The second of the nation's new Trident missile submarines, the USS Michigan, formally joined the fleet today in a commissioning ceremony that dramatized the choices President Reagan confronts as he tries to modernize the nuclear arsenal.
Some weapon specialists, predicting that there will be no politically acceptable way to make a new land-based missile invulnerable, contend that the time has come to put America's nuclear firepower out to sea. The Trident's new D5 missile, now under development, is advertised as being just as destructive as the proposed land-based MX system and less vulnerable to attack.
But, like the MX proposal, the Trident program has drawn protests. Today, about 300 demonstrators outside the gates of the Electric Boat Co., which is building the fleet of Trident submarines for the Navy, declared in songs and placards that the United States and Soviet Union already have deployed too many nuclear weapons and should declare a freeze and then cut back.
"Trident/Typhoon, ships of doom" proclaimed one poster held up as Navy admirals, Sen. Carl Levin (D-Mich.) and other dignitaries filed into the shipyard for the commissioning. The Typhoon is the Soviet equivalent of the Trident submarine.
At one point, demonstrators ripped open a bag of ashes, and police said 11 were eventually arrested.
Adm. Kinnaird R. McKee, sounding the day's theme from the speakers' platform on the 560-foot- long Michigan, said, "Deterrence works and we are at peace."
McKee, who replaced retired Adm. Hyman G. Rickover as head of the Navy's nuclear propulsion program, declared the $1.5 billion submarine "essentially invulnerable." Submarines with nuclear-tipped missiles (the Michigan carries 24) help make nuclear war look suicidal to the Soviets, he said.
The protest that ruffled today's commissioning ceremony points up one problem with Reagan's plans for closing "the window of vulnerability" by deploying new missiles on land in the United States and Europe. Public protests prompted Reagan to look for an alternative to predecessor Jimmy Carter's proposal to deploy MX missiles in the valleys of Nevada and Utah.
The latest deployment scheme, called "Dense Pack," would put MX missiles so close together that incoming Soviet warheads could not knock them all out without destroying each other in the process. An antiballistic missile defense might be added for further protection.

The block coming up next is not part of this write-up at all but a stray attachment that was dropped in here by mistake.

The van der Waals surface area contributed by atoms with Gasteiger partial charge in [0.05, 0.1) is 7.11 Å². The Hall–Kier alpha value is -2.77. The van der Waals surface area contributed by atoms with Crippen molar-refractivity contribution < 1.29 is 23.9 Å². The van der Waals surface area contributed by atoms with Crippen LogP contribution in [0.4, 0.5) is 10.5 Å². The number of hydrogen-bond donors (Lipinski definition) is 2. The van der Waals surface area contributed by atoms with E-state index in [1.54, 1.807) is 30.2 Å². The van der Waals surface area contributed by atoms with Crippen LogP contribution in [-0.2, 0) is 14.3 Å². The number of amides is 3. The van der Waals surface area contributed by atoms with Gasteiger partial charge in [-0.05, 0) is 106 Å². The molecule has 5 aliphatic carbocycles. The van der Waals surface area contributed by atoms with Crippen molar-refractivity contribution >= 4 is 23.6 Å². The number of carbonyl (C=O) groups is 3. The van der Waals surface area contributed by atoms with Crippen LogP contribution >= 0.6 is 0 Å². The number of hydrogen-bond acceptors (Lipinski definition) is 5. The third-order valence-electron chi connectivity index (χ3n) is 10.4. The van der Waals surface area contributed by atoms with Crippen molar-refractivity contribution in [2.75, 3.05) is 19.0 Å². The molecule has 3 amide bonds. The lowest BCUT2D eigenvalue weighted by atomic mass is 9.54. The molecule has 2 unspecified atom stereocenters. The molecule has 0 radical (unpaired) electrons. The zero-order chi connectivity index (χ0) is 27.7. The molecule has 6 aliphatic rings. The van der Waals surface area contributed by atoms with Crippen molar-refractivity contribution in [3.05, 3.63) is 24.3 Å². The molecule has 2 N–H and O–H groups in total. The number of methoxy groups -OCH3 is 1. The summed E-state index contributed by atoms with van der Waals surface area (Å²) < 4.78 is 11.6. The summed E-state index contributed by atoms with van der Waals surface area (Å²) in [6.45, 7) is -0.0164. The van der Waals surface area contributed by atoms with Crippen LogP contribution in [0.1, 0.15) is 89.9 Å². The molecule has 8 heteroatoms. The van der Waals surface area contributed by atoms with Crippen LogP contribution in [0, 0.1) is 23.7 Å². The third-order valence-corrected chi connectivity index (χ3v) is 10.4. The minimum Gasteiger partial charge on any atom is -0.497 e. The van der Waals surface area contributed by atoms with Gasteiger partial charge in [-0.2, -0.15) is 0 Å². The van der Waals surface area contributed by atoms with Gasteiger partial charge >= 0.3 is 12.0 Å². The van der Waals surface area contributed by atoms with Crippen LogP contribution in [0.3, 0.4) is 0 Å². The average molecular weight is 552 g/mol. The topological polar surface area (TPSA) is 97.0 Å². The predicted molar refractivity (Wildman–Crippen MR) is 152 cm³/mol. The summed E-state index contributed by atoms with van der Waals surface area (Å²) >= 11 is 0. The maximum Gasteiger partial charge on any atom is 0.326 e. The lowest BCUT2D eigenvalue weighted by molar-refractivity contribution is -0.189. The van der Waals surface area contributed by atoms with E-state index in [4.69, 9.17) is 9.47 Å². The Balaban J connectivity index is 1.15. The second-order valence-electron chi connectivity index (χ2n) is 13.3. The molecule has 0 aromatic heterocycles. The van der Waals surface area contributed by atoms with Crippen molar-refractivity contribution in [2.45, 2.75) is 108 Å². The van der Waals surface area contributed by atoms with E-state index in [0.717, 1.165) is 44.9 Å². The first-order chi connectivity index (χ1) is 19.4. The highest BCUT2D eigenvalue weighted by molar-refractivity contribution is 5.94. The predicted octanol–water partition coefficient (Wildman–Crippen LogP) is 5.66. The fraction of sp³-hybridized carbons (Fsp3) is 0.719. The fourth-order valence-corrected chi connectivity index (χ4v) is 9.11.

But experts have found flaws in Dense Pack, and the Air Force is expected to brief Defense Secretary Caspar W. Weinberger this week on ways to correct them.
One such flaw, according to some experts, is that the Soviet Union would be tempted to explode one warhead after another over a Dense Pack field. This "pin-down" strike would spread such a lethal curtain of X-rays across the sky that MX missiles could not be fired through it without being destroyed.
Another flaw arms specialists see in Dense Pack is the public fear that would be aroused by explaining that MX missiles would be saved in part because Soviet warheads exploding overhead would destroy each other. Such "fratricide" explosions, while perhaps keeping the MX missiles from being destroyed, would incinerate much of the surrounding land.
Dr. Sidney Drell, a nuclear physicist at Stanford University who has been a frequent consultant to the government on arms control and weaponry, said in an interview that he believes Dense Pack is a loser.
He said if the president insists on deploying a highly accurate, first-strike weapon like the MX, he would be better served by leaving the job to Trident submarines like the Michigan. "As far as accuracy and command-and-control," Drell said, "the Trident with the D5 missile should have it all. It can do everything MX can do, and better."
The Navy has talked about building 20 Trident subs at the rate of one to two each year, although construction could be stepped up. The Trident is replacing the 10 oldest Polaris submarines, which have been retired. But because of the Trident's slow production pace and other delays, the United States faces an under-the-waves missile gap in this decade.
Drell, who philosophically opposes deploying first-strike weapons, said that on technical grounds it would make more sense to forget about the MX and put any new silo-busters in Trident submarines.